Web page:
How you can drive for a better environment

Intro

The average Australian car travels 15,000km per year, emitting around four tonnes of carbon dioxide (CO2) into the atmosphere. Here's how you can reduce the impact of your car on the environment.

Your car and greenhouse gases

Each year, the average passenger vehicle emits about four tonnes of CO2, which is a major greenhouse gas.
CO2 in the atmosphere traps heat from the sun, preventing it from being re-emitted back into space. Natural CO2 levels make the planet livable, while increasing CO2 causes the planet to heat up.
Approximately 8% of Australia's CO2 emissions are from cars and light commercial vehicles and are directly tied to fuel use:

A list of items with tcks (check marks) instead of bullets.

  • 1 litre petrol = 2.3kg of CO2
  • 1 litre LPG = 1.5kg of CO2
  • 1 litre diesel = 2.7 kg of CO2

Noise pollution

In urban environments road traffic is the major source of community noise, disturbing work, relaxation and sleep, and causing mental stress and, in severe cases, chronic exhaustion, high blood pressure and heart disease.

The size and speed of the vehicle, vehicle and tyre design and vehicle maintenance affect its noise levels.

Ozone depletion

Ozone in the upper atmosphere protects life on earth by absorbing ultraviolet (UV) radiation from the sun. UV radiation is linked to skin cancer, genetic damage and immune system suppression. 

Although chlorofluorocarbons (CFCs), an ozone depleting substance once widely used in car air-conditioners, are banned, their replacement gases, hydrofluorocarbons (HFCs) and hydrocarbons (HCs), do have a greenhouse effect. 

To avoid air-conditioning gas leaks, keep units maintained and follow instructions in the owner's manual.

Cars and water quality

Oil is a particularly harmful water pollutant as even small amounts can severely contaminate waterways. It is toxic to aquatic life and smothers plants and animals.  

Oil and particles from the wear of tyres, brakes and other components run off roads into stormwater drains that feed into creeks, rivers and the sea.

When it rains, air pollution from cars mixes with rainwater and falls to the ground, adding to water pollution.

Cars and resource use

Manufacturing, operating and maintaining vehicles require non-renewable resources such as metals, petroleum (for plastics and fuel) and other fossil fuels (for example, coal for production of electricity). Producing and disposing of these resources can cause damage.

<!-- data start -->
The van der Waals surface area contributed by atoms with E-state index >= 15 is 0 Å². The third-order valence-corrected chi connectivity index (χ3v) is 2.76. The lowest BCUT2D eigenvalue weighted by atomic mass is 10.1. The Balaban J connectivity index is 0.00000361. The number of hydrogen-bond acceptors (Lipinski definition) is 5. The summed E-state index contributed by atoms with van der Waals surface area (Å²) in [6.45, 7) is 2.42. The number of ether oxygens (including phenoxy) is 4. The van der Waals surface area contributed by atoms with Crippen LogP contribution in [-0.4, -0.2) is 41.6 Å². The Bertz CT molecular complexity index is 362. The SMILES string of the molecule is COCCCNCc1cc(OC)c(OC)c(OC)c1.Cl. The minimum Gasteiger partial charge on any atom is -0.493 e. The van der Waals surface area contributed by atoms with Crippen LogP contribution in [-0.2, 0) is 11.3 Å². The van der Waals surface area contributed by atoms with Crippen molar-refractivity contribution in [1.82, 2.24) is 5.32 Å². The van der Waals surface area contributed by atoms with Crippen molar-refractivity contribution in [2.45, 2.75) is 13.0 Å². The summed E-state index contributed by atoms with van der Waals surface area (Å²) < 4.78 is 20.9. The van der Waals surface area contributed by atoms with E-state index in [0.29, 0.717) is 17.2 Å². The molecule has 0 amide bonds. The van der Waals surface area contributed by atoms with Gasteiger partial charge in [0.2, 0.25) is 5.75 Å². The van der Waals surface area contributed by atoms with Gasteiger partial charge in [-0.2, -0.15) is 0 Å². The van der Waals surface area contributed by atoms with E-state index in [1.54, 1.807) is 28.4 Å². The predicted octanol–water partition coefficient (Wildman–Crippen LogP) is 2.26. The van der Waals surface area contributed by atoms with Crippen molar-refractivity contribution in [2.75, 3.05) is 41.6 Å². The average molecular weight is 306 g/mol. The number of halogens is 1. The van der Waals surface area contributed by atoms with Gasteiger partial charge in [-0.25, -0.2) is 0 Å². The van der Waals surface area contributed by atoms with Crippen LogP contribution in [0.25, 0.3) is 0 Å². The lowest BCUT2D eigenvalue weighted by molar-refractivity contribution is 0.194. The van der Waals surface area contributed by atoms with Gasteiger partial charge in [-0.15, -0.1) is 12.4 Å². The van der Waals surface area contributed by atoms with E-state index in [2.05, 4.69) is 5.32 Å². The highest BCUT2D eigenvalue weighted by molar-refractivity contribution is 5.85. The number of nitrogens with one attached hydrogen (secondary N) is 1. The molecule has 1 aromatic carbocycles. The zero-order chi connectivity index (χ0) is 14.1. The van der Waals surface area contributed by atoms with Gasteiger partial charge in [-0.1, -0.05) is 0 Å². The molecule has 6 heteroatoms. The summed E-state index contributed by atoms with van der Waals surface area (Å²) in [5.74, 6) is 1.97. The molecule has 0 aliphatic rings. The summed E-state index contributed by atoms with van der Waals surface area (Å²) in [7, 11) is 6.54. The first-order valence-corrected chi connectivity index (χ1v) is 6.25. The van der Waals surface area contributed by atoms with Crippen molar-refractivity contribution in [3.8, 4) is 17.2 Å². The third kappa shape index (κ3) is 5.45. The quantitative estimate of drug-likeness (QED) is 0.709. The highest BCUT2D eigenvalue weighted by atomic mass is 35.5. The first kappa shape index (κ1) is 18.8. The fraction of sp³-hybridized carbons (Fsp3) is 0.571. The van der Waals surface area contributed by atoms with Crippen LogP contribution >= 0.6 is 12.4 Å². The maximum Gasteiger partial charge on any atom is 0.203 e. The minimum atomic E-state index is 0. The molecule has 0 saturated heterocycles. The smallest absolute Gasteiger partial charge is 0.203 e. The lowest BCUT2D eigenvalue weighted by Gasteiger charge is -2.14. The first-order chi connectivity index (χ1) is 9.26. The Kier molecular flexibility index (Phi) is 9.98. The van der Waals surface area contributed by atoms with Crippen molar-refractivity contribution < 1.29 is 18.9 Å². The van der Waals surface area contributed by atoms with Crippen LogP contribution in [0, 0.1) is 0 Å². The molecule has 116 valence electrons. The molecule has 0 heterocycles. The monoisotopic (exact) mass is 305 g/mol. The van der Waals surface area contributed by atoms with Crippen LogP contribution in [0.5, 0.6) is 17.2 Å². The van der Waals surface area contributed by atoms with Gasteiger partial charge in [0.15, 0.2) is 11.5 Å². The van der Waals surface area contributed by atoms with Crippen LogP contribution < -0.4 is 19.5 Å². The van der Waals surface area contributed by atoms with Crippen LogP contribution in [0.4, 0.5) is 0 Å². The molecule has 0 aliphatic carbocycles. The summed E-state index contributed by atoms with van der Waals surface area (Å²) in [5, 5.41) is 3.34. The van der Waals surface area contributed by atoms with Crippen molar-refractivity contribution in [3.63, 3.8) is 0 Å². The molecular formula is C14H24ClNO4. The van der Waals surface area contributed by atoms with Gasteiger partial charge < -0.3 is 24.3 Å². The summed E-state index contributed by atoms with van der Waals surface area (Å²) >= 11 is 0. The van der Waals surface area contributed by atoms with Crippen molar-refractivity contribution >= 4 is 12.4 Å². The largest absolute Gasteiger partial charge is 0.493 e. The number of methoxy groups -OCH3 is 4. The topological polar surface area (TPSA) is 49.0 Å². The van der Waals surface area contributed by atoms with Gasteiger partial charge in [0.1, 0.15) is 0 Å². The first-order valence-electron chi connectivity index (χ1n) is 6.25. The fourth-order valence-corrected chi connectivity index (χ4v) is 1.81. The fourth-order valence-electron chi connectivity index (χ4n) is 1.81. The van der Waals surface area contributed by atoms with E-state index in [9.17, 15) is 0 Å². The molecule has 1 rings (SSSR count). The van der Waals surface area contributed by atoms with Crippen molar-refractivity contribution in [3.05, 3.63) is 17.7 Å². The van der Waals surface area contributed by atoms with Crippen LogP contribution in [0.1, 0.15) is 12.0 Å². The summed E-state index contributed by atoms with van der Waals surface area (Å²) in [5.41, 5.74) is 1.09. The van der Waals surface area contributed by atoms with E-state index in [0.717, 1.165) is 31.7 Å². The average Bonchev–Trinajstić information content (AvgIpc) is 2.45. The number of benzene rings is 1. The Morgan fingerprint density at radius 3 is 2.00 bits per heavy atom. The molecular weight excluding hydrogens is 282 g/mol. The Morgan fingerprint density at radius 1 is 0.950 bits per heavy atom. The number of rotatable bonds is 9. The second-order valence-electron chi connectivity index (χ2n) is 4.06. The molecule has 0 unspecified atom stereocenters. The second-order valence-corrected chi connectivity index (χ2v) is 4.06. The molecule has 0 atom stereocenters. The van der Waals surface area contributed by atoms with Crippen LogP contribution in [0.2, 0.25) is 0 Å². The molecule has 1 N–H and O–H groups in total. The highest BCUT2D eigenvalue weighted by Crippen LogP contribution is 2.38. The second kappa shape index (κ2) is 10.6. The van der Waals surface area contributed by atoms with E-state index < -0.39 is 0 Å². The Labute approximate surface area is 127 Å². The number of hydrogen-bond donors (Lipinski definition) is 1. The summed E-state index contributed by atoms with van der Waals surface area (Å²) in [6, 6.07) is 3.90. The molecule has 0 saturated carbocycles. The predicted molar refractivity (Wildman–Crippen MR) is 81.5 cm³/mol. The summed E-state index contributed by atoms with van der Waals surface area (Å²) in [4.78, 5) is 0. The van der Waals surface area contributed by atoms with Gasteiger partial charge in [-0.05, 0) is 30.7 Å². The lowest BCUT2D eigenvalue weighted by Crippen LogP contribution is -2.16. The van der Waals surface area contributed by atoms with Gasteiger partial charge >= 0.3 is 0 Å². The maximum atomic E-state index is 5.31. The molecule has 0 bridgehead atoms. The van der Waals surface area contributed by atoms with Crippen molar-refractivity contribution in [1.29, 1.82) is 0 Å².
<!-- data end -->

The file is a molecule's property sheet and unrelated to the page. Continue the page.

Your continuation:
Recycling used car parts and materials reduces the one-way flow of resources and the volume of material going to landfill.

Cars and air pollution

Air pollution describes the mix of chemicals, particles and biological material in the air. Increased air pollution increases the risks of respiratory, cardiovascular and neurological diseases.

In Perth, the major air pollution problem is photochemical smog, one of the most significant pollution problems facing many cities around the world, characterised by high concentrations of ground-level ozone.

Ozone is formed when oxides of nitrogen and reactive organic compounds react together for a few hours under the influence of sunlight and high temperatures. Perth typically has 9 to 17 days a year when the ozone levels exceed the World Health Organization goal of 80 parts per billion.
Vehicles contribute more than 80% of the carbon monoxide (CO) pollution in Perth and around half of the oxides of nitrogen (NOx).

Regular maintenance ensures the active systems in your vehicle that control pollution levels (such as the catalytic converters, onboard computers and sensors) work at optimum level.

As Perth continues to grow, congestion and the number of kilometres travelled will increase. Modelling by the RAC projects an additional 1 million motorised vehicles on WA roads between 2012 and 2020. This will increase the volume of emissions and the pollution load on Perth's air shed. Minimising the impact of vehicles on the environment remains a serious challenge.